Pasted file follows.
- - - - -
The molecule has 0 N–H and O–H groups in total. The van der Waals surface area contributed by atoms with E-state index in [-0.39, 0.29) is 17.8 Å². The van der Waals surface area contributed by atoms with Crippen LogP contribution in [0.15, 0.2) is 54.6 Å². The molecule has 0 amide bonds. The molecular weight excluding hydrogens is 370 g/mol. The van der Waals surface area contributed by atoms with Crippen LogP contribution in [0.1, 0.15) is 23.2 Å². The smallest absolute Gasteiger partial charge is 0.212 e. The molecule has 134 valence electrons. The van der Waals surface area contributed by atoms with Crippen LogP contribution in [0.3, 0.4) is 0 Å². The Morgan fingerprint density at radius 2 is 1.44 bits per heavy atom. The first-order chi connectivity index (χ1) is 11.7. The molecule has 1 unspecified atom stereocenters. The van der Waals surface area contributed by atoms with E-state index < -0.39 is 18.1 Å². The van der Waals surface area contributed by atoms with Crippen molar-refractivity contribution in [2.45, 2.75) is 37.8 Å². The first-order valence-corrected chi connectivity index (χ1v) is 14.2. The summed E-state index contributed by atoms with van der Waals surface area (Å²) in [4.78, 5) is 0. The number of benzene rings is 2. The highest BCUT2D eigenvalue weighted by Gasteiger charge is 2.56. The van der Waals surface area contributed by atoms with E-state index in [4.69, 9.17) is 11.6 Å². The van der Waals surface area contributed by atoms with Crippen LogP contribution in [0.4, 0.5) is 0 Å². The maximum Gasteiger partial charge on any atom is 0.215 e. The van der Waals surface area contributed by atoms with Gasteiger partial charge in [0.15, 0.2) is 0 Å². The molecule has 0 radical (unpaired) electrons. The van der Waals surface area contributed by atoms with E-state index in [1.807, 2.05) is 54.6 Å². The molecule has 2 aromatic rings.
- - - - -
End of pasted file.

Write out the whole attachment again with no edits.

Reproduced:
The molecule has 0 N–H and O–H groups in total. The van der Waals surface area contributed by atoms with E-state index in [-0.39, 0.29) is 17.8 Å². The van der Waals surface area contributed by atoms with Crippen LogP contribution in [0.15, 0.2) is 54.6 Å². The molecule has 0 amide bonds. The molecular weight excluding hydrogens is 370 g/mol. The van der Waals surface area contributed by atoms with Crippen LogP contribution in [0.1, 0.15) is 23.2 Å². The smallest absolute Gasteiger partial charge is 0.212 e. The molecule has 134 valence electrons. The van der Waals surface area contributed by atoms with Crippen LogP contribution in [0.3, 0.4) is 0 Å². The Morgan fingerprint density at radius 2 is 1.44 bits per heavy atom. The first-order chi connectivity index (χ1) is 11.7. The molecule has 1 unspecified atom stereocenters. The van der Waals surface area contributed by atoms with E-state index < -0.39 is 18.1 Å². The van der Waals surface area contributed by atoms with Crippen molar-refractivity contribution in [2.45, 2.75) is 37.8 Å². The first-order valence-corrected chi connectivity index (χ1v) is 14.2. The summed E-state index contributed by atoms with van der Waals surface area (Å²) in [4.78, 5) is 0. The number of benzene rings is 2. The highest BCUT2D eigenvalue weighted by Gasteiger charge is 2.56. The van der Waals surface area contributed by atoms with E-state index in [4.69, 9.17) is 11.6 Å². The van der Waals surface area contributed by atoms with Crippen LogP contribution in [0.4, 0.5) is 0 Å². The maximum Gasteiger partial charge on any atom is 0.215 e. The van der Waals surface area contributed by atoms with Gasteiger partial charge in [0.15, 0.2) is 0 Å². The molecule has 0 radical (unpaired) electrons. The van der Waals surface area contributed by atoms with E-state index in [1.807, 2.05) is 54.6 Å². The molecule has 2 aromatic rings.